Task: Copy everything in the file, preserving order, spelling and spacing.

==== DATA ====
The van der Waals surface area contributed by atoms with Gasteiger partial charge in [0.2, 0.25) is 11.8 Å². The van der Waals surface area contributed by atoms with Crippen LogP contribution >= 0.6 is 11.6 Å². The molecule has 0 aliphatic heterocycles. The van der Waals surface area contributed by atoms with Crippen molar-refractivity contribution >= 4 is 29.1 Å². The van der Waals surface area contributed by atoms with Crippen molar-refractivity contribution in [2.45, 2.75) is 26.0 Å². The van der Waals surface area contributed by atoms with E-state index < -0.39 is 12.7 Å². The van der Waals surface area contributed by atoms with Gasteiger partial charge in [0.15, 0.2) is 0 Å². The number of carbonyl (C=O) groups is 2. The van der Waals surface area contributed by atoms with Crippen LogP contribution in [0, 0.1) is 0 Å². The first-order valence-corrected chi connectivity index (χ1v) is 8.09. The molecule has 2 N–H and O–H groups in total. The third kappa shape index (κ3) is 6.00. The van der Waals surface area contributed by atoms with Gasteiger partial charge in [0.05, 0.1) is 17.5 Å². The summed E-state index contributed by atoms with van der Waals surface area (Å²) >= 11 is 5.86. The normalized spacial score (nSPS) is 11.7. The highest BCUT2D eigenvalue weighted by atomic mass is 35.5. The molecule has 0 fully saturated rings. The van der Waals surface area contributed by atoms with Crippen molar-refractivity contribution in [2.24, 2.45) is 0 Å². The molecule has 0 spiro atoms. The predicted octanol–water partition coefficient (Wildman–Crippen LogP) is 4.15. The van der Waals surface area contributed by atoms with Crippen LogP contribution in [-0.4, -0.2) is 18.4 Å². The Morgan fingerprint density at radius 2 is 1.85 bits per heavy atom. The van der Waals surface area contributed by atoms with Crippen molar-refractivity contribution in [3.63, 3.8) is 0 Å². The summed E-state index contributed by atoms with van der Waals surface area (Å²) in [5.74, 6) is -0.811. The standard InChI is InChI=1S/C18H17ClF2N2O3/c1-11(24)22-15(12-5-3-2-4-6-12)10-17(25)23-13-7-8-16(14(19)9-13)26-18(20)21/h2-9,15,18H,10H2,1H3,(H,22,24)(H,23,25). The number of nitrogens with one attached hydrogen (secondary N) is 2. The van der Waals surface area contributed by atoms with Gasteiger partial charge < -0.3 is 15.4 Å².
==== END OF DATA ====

The van der Waals surface area contributed by atoms with Gasteiger partial charge in [0.2, 0.25) is 11.8 Å². The van der Waals surface area contributed by atoms with Crippen LogP contribution >= 0.6 is 11.6 Å². The molecule has 0 aliphatic heterocycles. The van der Waals surface area contributed by atoms with Crippen molar-refractivity contribution >= 4 is 29.1 Å². The van der Waals surface area contributed by atoms with Crippen molar-refractivity contribution in [2.45, 2.75) is 26.0 Å². The van der Waals surface area contributed by atoms with E-state index < -0.39 is 12.7 Å². The van der Waals surface area contributed by atoms with Gasteiger partial charge in [0.15, 0.2) is 0 Å². The number of carbonyl (C=O) groups is 2. The van der Waals surface area contributed by atoms with Crippen LogP contribution in [0, 0.1) is 0 Å². The first-order valence-corrected chi connectivity index (χ1v) is 8.09. The molecule has 2 N–H and O–H groups in total. The third kappa shape index (κ3) is 6.00. The van der Waals surface area contributed by atoms with Gasteiger partial charge in [0.05, 0.1) is 17.5 Å². The summed E-state index contributed by atoms with van der Waals surface area (Å²) >= 11 is 5.86. The normalized spacial score (nSPS) is 11.7. The highest BCUT2D eigenvalue weighted by atomic mass is 35.5. The molecule has 0 fully saturated rings. The van der Waals surface area contributed by atoms with Crippen molar-refractivity contribution in [2.24, 2.45) is 0 Å². The molecule has 0 spiro atoms. The predicted octanol–water partition coefficient (Wildman–Crippen LogP) is 4.15. The van der Waals surface area contributed by atoms with Crippen LogP contribution in [-0.4, -0.2) is 18.4 Å². The Morgan fingerprint density at radius 2 is 1.85 bits per heavy atom. The van der Waals surface area contributed by atoms with Crippen molar-refractivity contribution in [3.63, 3.8) is 0 Å². The summed E-state index contributed by atoms with van der Waals surface area (Å²) in [5.74, 6) is -0.811. The standard InChI is InChI=1S/C18H17ClF2N2O3/c1-11(24)22-15(12-5-3-2-4-6-12)10-17(25)23-13-7-8-16(14(19)9-13)26-18(20)21/h2-9,15,18H,10H2,1H3,(H,22,24)(H,23,25). The number of nitrogens with one attached hydrogen (secondary N) is 2. The van der Waals surface area contributed by atoms with Gasteiger partial charge < -0.3 is 15.4 Å².